Osceola County adopts budget for fiscal year 2023

Unreserved fund balance fills deficit gap once again

The Osceola County board of commissioners adopted the FY2023 budget resolution during it meeting last week.

The Osceola County board of commissioners adopted the FY2023 budget resolution during it meeting last week.

Tyler Thompson

OSCEOLA COUNTY — The Osceola County board of commissioners approved the fiscal year 2023 budget resolution and appropriations act, and the FY2023 budget proposal during its meeting last week.

“We have everything prepared to move forward with adopting the budget for fiscal year 2023,” county coordinator Tim Ladd told the board. “As I mentioned, we are a total of over $500,000 in the red that we will have to use of the fund balance to balance the budget.”

The budget resolution and appropriations act defines how the county will collect revenues and how they will spend the monies, board chair Mark Gregory said.

The resolution states that the county treasurer is directed to collect 6.3717 mills for the period Jan. 1, 2023, to Dec. 31, 2023, on all real and personal taxable property in Osceola County for the general operating budget.

In addition, the following millages will be collected:

  • 1.0000 mill for road patrol; 
  • 1.0000 mill for school resource officers/operations; 
  • 1.3139 mills for emergency medical services;
  • 0.9879 mills for the commission on aging; and
  • .2500 mills for MSU Extension

The FY2023 budget proposal shows general fund revenues and expenditures estimated at $11,233,943. Revenues include a transfer in of $98,000 from the delinquent tax fund and $526,239 from the unreserved fund balance.

Total revenues and expenditures for all funds in the county budget is estimated at $28,484,156.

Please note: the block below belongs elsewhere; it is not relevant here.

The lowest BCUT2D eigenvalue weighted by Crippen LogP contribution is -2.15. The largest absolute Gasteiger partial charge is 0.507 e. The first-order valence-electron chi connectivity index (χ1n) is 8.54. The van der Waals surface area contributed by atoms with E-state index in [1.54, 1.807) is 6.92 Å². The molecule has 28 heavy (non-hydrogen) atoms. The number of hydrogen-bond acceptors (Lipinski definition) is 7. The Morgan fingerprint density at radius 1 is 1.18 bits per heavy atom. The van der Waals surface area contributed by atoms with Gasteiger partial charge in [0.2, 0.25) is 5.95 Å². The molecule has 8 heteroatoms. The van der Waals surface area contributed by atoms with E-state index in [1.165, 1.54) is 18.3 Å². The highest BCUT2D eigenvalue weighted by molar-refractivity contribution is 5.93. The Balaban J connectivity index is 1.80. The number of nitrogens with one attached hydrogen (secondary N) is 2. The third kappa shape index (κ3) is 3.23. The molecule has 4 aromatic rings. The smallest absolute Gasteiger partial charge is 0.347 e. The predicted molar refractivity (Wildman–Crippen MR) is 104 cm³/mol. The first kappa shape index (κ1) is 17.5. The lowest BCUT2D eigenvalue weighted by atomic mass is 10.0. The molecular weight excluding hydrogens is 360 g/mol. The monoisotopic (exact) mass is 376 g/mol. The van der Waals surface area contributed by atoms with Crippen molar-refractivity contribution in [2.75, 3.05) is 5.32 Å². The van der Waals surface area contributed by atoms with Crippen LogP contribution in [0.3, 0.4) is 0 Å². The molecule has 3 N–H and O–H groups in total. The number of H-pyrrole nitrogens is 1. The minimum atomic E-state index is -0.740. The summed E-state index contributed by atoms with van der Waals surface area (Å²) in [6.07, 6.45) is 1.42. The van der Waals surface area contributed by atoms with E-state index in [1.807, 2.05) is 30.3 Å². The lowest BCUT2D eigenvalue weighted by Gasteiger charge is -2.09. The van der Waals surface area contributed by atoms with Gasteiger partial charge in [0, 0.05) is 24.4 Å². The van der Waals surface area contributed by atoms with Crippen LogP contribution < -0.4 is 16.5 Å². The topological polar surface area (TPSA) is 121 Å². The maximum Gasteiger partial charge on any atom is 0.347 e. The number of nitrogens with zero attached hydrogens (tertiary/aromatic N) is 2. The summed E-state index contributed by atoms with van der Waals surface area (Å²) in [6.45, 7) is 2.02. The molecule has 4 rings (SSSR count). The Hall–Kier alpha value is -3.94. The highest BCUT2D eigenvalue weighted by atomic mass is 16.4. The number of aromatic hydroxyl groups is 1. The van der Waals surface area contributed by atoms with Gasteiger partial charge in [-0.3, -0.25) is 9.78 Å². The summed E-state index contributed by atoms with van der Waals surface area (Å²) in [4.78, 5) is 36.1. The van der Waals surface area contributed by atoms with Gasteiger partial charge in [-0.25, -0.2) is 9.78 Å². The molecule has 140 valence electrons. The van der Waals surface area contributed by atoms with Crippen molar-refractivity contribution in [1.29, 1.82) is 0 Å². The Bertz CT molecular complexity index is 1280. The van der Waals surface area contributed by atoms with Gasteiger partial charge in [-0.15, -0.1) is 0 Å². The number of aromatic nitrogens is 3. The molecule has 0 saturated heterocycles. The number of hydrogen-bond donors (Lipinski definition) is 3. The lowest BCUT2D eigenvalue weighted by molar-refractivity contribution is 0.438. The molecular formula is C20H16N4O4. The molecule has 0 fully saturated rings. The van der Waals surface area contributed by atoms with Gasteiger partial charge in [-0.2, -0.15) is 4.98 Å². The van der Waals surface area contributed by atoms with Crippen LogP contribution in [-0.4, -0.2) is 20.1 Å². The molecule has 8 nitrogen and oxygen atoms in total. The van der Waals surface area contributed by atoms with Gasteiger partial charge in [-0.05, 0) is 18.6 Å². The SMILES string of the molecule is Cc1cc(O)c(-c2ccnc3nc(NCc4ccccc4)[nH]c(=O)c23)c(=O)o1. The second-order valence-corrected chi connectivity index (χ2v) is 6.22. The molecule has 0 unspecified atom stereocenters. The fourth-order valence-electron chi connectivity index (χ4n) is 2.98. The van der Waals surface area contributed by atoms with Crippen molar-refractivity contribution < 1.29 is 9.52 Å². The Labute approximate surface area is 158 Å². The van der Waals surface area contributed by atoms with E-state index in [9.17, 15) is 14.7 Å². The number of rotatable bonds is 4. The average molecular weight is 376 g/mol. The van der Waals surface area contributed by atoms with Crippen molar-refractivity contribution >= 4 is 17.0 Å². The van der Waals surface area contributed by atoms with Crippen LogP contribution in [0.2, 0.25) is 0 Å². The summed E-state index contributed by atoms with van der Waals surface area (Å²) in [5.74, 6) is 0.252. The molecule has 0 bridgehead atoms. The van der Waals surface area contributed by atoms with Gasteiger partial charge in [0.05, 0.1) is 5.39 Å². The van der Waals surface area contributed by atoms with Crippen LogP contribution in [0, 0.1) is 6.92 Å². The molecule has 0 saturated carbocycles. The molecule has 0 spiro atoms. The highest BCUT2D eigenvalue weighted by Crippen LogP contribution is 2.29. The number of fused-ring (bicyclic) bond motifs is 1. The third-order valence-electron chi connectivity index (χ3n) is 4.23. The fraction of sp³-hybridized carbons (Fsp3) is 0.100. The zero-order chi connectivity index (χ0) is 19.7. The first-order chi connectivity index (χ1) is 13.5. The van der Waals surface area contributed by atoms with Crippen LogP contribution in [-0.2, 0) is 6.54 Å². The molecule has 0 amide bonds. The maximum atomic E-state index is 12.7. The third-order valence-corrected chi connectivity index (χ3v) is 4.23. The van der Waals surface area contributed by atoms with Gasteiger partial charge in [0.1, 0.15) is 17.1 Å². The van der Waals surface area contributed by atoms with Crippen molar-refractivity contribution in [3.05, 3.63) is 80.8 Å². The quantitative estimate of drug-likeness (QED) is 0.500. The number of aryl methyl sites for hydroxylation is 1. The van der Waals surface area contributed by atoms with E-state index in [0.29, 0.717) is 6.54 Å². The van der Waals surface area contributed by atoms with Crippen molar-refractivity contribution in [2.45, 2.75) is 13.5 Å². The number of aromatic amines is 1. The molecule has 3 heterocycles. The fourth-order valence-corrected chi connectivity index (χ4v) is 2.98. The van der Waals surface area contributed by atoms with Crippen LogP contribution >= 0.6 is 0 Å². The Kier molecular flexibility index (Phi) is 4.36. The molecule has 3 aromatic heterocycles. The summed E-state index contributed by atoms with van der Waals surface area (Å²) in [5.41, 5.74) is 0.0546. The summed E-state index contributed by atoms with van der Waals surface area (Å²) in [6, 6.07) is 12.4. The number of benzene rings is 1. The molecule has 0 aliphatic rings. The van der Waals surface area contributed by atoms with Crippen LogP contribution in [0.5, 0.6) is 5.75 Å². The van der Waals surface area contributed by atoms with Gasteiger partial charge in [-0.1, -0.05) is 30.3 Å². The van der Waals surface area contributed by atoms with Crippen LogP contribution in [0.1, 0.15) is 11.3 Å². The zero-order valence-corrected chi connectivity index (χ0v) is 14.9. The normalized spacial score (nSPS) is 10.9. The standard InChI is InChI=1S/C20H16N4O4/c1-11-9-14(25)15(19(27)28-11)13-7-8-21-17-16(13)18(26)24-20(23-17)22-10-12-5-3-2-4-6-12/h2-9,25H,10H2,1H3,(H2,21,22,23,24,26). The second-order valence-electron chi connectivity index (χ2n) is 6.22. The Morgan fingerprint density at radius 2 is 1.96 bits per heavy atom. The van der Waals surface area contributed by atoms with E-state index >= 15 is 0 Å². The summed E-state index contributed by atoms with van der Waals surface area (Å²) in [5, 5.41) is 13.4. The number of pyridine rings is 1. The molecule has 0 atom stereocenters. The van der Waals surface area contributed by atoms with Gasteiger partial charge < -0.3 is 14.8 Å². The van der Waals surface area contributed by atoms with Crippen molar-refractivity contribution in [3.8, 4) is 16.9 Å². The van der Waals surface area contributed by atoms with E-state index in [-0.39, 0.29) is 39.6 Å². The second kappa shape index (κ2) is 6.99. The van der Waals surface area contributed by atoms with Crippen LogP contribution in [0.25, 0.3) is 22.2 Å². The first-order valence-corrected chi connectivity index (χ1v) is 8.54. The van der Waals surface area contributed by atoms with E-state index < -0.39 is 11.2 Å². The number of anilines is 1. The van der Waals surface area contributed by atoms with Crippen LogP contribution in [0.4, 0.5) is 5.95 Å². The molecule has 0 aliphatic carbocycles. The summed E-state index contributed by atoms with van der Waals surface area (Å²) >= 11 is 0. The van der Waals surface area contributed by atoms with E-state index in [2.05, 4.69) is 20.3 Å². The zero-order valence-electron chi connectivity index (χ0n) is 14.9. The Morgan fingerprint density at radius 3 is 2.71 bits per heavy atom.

During a previous meeting, finance committee chairperson Sally Momany told the board that in September they had a proposed balanced budget that was about $26,000 in the black, but it included recommendations for removal of several special projects, reduced staff in various offices and potentially cutting some services.

“Discussion by the finance committee included possibly eliminating a part-time detective position in the Sheriff’s Office, reducing the sheriff’s office staff to six road patrol deputies and four school resource officers and eliminating the K9 Unit,” Momany said. “Other proposals included eliminating a part-time position in the emergency management department, reducing the clerk’s office staff from five to four employees, and reducing the information technology position from full time to part time.”

Consideration was also given to the possibility of eliminating the animal control department and privatizing the animal shelter, she said.

“After hearing from department heads and members of the public, the board reconsidered those cuts,” she said.

Board members agreed that looking ahead to next year and beyond, steps need to be taken to maintain a balanced budget without depending on the reserve fund balance.

Gregory said it is his goal to put a plan in place where they can present a balanced budget in the next two or three years and can do it through cost savings and not at the cost of employees

Some potential cost savings being discussed include the privatization of the animal shelter, joining a consortium for IT services and offering additional buy-outs for employee benefits.